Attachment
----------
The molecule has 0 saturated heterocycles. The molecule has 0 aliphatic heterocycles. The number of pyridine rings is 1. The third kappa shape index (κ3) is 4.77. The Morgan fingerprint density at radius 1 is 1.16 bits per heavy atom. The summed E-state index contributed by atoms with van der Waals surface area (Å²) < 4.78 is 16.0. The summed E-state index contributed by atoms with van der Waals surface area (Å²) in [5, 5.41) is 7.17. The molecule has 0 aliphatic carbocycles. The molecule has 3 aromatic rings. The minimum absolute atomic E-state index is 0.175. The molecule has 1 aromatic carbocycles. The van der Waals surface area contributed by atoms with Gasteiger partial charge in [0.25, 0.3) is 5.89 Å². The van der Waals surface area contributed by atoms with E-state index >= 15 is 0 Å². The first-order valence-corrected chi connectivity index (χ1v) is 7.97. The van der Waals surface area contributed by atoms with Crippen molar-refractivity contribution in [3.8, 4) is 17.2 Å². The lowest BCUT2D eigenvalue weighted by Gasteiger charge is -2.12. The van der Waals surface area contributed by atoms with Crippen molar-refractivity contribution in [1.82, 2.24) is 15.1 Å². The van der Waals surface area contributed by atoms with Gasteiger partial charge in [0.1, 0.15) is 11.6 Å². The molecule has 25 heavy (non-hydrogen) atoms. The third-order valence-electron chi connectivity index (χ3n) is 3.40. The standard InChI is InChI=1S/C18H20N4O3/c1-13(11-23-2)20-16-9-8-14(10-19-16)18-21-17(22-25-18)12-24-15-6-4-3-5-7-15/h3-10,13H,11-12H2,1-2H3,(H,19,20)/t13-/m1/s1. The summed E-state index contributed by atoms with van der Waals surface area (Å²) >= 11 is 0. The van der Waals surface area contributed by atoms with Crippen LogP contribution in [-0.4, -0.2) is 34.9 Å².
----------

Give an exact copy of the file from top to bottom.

The molecule has 0 saturated heterocycles. The molecule has 0 aliphatic heterocycles. The number of pyridine rings is 1. The third kappa shape index (κ3) is 4.77. The Morgan fingerprint density at radius 1 is 1.16 bits per heavy atom. The summed E-state index contributed by atoms with van der Waals surface area (Å²) < 4.78 is 16.0. The summed E-state index contributed by atoms with van der Waals surface area (Å²) in [5, 5.41) is 7.17. The molecule has 0 aliphatic carbocycles. The molecule has 3 aromatic rings. The minimum absolute atomic E-state index is 0.175. The molecule has 1 aromatic carbocycles. The van der Waals surface area contributed by atoms with Gasteiger partial charge in [0.25, 0.3) is 5.89 Å². The van der Waals surface area contributed by atoms with E-state index >= 15 is 0 Å². The first-order valence-corrected chi connectivity index (χ1v) is 7.97. The van der Waals surface area contributed by atoms with Crippen molar-refractivity contribution in [3.8, 4) is 17.2 Å². The lowest BCUT2D eigenvalue weighted by Gasteiger charge is -2.12. The van der Waals surface area contributed by atoms with Crippen molar-refractivity contribution in [1.82, 2.24) is 15.1 Å². The van der Waals surface area contributed by atoms with Gasteiger partial charge in [0.1, 0.15) is 11.6 Å². The molecule has 25 heavy (non-hydrogen) atoms. The third-order valence-electron chi connectivity index (χ3n) is 3.40. The standard InChI is InChI=1S/C18H20N4O3/c1-13(11-23-2)20-16-9-8-14(10-19-16)18-21-17(22-25-18)12-24-15-6-4-3-5-7-15/h3-10,13H,11-12H2,1-2H3,(H,19,20)/t13-/m1/s1. The summed E-state index contributed by atoms with van der Waals surface area (Å²) >= 11 is 0. The van der Waals surface area contributed by atoms with Crippen LogP contribution in [-0.4, -0.2) is 34.9 Å².